I am going to as-it-were kick off the episode by breaking one of my preset rules, which rule is: I will not read my fiction. Yes, indeed, I am going to read it here. I’m not particularly sure about what compulsion it is that’s driving me toward the impetus for what’s making me want to read the fiction at all, but I feel it will somehow elevate the podcast’s scope. So here I go, beginning to read, wondering what to read. I look down at my typewritten stack. There are things in there, things like germs of story, narration and blood-sweat-tears-type effort I’m not exactly proud to call my own. Nevertheless it is my own. I look down and see on the stack’s top a Tentative Author’s Foreword. I remember, looking into it, that it was written by the inspiration of my own anxiety in having anyone read anything of mine that is fiction. It is difficult to describe sometimes. I think part of it has to do with the fact that my prose is so… strange(?). I dislike thinking about what other people must feel, reading and adjudging the value of any of my shit. It’s been things they say like “I don’t know what this is.” Like, I’m like, Why the hell does it have to be anything? Why are you limiting writing to a list of prescribed genres? I’d understand if you were maybe a marketer of some sort. Otherwise it doesn’t make much sense to me. I don’t know. I’m partially playing a role here as some part of myself caricaturized, I’m sure. But anyway. I won’t tell you what the book is called, but here’s the page:
TENTATIVE AUTHOR’S FOREWORD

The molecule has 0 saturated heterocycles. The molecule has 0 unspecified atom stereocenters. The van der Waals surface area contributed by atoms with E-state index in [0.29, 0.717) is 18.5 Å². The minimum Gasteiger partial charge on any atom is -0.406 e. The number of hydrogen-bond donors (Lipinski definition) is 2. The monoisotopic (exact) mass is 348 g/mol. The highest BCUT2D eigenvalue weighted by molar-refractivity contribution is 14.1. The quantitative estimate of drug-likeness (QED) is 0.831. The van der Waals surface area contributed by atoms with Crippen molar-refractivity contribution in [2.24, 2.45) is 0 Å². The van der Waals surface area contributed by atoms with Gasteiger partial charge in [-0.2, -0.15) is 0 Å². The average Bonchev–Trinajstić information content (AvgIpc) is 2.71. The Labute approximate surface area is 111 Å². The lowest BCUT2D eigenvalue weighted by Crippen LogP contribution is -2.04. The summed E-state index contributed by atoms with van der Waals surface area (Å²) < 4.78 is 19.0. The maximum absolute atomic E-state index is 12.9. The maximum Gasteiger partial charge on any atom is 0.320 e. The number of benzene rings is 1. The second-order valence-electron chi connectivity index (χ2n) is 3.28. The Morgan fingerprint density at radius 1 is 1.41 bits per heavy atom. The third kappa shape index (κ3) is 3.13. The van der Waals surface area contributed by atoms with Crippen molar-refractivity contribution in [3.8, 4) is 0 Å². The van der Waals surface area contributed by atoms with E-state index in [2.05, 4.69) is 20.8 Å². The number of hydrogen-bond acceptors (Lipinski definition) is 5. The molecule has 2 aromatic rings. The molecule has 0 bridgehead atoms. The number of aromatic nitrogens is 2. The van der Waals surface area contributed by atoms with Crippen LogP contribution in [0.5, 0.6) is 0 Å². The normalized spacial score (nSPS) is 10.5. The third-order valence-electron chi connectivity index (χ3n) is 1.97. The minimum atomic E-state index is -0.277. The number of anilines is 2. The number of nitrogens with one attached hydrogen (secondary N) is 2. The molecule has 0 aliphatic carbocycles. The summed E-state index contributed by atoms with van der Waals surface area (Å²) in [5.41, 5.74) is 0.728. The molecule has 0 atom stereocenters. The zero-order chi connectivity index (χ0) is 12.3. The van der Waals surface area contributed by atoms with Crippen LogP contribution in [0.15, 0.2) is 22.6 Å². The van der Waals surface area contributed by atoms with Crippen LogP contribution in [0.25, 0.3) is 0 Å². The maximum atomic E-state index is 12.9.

When digesting the glyphic spree of these otherwise pale pages, I implore you to be open-minded. As in very. This sort of defensive rigmarole I’m here calling a “foreword” is really just a concerted means by which to describe my limited understanding of the context in which the painter must justify his brushstrokes. This is a bit difficult for me. I think at once the “Wall of Self” is also a barrier through which the author must reach him or her (being the reader, here). I.e. that the Wall of Self is like a double-edged sword insofar as the author must him-/herself communicate what’s going on inside him-/herself in a way that is actually… digestible. What I maybe mean to say here is that The red dog is in the green bush as opposed to like “the hound red in thicket swollen snot-viridian abides thusly” or like “the dog having padded in from the chilly lees, insulated in its red coat, shrouds itself in the ramose green of bushel leaves so prickly and interconnected and sensitive to movement the space about them shifts with idle adjustment as it (the dog) rests and breathes.” etc., etc. The urge or w/h/y being to let the words dance themselves into an impromptu choreography the mind itself hasn’t pre-planned on a conscious level. The urge being to splatter the brush’s paint and burn the canvas with cigarette embers. Little pock marks residing, ashen penetrations their own little gradients into blackness. The urge is a difficult one to deny. The question of the context is Why not to let the mind float? Why not just let the words dance? The reservation for the necessity of the question is a declaration: The reader must be able to chew the meat. I want to somehow bow my head in resignation as if to acknowledge that I am walking the line between these two conceptual forces, letting the words dance in a choreography rehearsed only in post. That the sub-thoughts of the subconscious wander-skating that is Unedited Fiction is attempted with the communicant in mind and that the editing is done to please nothing and everything, to allow the line-walking to be a possibility; to communicate not only accurately but effectively; to talk with you; to dance. I hope you’ll forgive whatever buoyancy this foreword’s writer’s brain’s mind may be capable of. It is only and always has been a way of simultaneously telling you and showing you what I perceive as THE STORY. I hope you dream well and wake well and understand where I’m coming from. My head is bowed. My hands are tied. My mouth is sore from thinking.